Lori Nelson’s activist group, Iowa Citizens for Community Improvement, claims success blocking the construction of factory farms last year but an effort by the Waterkeeper Alliance to crack down on alleged pollution by a chicken farm in Maryland backfired badly. Not only was the alliance’s suit against the farm and poultry giant Perdue Farms dismissed, but now the erstwhile defendants are asking the judge to order the environmental groups to pay $3 million in legal fees.
Parenteau said the threat of legal fees could have a chilling effect. “It says to these groups: The price you may pay for bringing a suit that you lose may be your ruin.”
That seems to be what Perdue – the nation’s third-largest chicken producer – is going for. “Simply put, awarding litigation fees is the most effective way to discourage the Waterkeeper Alliance form doing more of the same,” a lawyer for Perdue said in a statement in February.
Meanwhile, agribusiness and sympathetic lawmakers are trying to shield the industry from scrutiny from regulators and environmental groups. Over the last two years a dozen states have considered, and three states have passed, so-called “Ag-gag” bills. They would make it illegal for activists to shoot undercover video in livestock farms or apply for a job under false pretenses.
Gov. Branstad signed Iowa’s “Ag-gag” bill into law in early 2012, making it illegal for individuals to produce, possess or distribute an audio or video recording of an agriculture facility. A National Institute on Money in State Politics report shows almost 10 percent of the $8.9 million Branstad raised in his 2010 gubernatorial campaign came from the agriculture industry.
In addition, there is a push to beef up the “Right to Farm laws” in some of the 50 states that already have such legislation on the books. While varying from state-to-state, these provisions largely originated in the 1980s as a way to defend farmland against encroaching development and new neighbors who might object to the sounds and smells of agriculture.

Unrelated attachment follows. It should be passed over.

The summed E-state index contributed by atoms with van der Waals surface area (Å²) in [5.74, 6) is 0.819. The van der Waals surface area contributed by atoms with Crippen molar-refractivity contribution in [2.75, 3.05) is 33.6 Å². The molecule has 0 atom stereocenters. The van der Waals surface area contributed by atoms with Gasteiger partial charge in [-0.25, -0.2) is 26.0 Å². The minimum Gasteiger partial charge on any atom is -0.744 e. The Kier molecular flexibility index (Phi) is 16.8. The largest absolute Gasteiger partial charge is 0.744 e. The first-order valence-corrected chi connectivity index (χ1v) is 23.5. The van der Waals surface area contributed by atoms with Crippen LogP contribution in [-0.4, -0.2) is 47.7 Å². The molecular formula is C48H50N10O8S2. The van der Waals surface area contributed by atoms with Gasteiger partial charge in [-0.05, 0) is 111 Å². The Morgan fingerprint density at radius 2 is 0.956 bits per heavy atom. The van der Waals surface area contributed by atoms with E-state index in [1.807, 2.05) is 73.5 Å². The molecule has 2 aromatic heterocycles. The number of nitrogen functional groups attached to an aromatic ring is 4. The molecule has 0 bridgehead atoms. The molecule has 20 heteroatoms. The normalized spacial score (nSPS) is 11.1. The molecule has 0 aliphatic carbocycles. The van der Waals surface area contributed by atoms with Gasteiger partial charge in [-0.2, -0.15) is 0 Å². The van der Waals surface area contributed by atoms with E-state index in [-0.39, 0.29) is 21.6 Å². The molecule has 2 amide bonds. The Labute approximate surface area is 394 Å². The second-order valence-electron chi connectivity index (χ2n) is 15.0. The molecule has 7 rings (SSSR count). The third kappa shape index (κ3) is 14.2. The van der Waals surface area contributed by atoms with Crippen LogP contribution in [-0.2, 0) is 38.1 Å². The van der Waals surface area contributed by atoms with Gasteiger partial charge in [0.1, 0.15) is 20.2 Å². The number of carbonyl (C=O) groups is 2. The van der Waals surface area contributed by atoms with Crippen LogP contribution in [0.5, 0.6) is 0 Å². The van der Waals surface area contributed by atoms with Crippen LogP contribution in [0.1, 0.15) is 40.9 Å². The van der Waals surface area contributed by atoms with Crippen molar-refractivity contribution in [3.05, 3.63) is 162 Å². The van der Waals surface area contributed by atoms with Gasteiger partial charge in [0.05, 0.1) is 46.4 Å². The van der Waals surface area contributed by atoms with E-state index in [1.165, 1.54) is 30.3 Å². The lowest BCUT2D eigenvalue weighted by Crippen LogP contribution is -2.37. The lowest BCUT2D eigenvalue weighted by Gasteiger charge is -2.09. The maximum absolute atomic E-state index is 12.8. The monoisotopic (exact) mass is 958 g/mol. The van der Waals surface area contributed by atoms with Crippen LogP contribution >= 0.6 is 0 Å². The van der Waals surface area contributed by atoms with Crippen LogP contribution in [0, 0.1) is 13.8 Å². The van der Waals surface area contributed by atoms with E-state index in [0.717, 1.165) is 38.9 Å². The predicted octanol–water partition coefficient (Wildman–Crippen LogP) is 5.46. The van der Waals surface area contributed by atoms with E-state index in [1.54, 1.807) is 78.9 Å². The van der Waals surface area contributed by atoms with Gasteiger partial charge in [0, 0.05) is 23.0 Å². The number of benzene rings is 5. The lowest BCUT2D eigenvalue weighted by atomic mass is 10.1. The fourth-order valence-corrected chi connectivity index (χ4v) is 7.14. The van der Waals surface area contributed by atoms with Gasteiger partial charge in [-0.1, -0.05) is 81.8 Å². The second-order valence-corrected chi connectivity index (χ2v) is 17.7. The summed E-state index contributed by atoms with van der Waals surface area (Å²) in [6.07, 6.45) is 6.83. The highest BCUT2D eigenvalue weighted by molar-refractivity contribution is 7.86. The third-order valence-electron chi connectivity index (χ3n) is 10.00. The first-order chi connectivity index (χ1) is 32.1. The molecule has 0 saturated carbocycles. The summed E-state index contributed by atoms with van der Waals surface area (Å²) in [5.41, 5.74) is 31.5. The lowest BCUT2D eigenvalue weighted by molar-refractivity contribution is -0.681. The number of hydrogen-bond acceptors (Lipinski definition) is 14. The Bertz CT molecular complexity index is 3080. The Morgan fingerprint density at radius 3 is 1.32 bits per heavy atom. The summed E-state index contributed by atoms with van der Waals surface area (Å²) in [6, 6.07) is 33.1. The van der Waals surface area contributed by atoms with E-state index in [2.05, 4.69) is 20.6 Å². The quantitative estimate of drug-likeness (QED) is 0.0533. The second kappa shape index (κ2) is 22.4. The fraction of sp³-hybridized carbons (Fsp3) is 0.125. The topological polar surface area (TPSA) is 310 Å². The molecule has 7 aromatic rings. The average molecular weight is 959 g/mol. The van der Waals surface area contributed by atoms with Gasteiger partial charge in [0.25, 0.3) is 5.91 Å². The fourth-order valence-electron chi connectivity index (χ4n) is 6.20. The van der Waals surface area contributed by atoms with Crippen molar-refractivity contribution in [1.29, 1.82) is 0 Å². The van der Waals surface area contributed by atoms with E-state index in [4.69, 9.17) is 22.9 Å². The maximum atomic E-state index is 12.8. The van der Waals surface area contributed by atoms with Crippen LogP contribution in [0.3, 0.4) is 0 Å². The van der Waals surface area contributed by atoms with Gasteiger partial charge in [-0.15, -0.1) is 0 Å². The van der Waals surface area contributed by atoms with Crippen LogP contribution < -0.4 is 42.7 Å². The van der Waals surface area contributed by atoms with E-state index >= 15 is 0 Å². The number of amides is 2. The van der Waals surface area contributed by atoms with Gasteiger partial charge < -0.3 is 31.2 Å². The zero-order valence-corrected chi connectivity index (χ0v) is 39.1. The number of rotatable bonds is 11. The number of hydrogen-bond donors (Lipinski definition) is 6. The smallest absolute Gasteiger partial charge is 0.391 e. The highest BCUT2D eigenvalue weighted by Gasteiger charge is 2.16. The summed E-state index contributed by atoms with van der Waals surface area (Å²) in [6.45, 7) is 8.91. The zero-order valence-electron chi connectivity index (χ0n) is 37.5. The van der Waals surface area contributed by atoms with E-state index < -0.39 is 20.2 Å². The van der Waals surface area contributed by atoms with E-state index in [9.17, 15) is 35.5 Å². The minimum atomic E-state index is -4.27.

Lately there has been an effort to insert in state constitutions a right to farm — a right not spelled out for other occupations. North Dakota in November became the first state to amend its constitution to permanently guarantee the right to use “modern farming and ranching practices.”
Other states, like Wisconsin, have amended their Right to Farm laws to pre-empt local communities’ ability to impose tougher rules on factory farms. The state is seeing a fast increase in the number of industrial dairies. In 1990, there were just two dairy CAFOs. Today, there are 216, according to the state’s Department of Natural Resources and Gov. Scott Walker is pushing for more expansion.
All told, critics such as Parenteau wonder if there ever will be a way to bring CAFO pollution under control. The sheer scale of industrial livestock production might be unmanageable by definition, he said. “It’s a bigger, cultural and economic question: Can we really afford the damage that these massive agricultural operations are doing?”
But he acknowledges there’s no real forum for that conversation: “Congress certainly isn’t interested in having that discussion, so there we are,” he said. “We’re kind of stuck.”
FairWarning (www.fairwarning.org) is a Los Angeles-based nonprofit investigative news organization focused on public health and safety issues.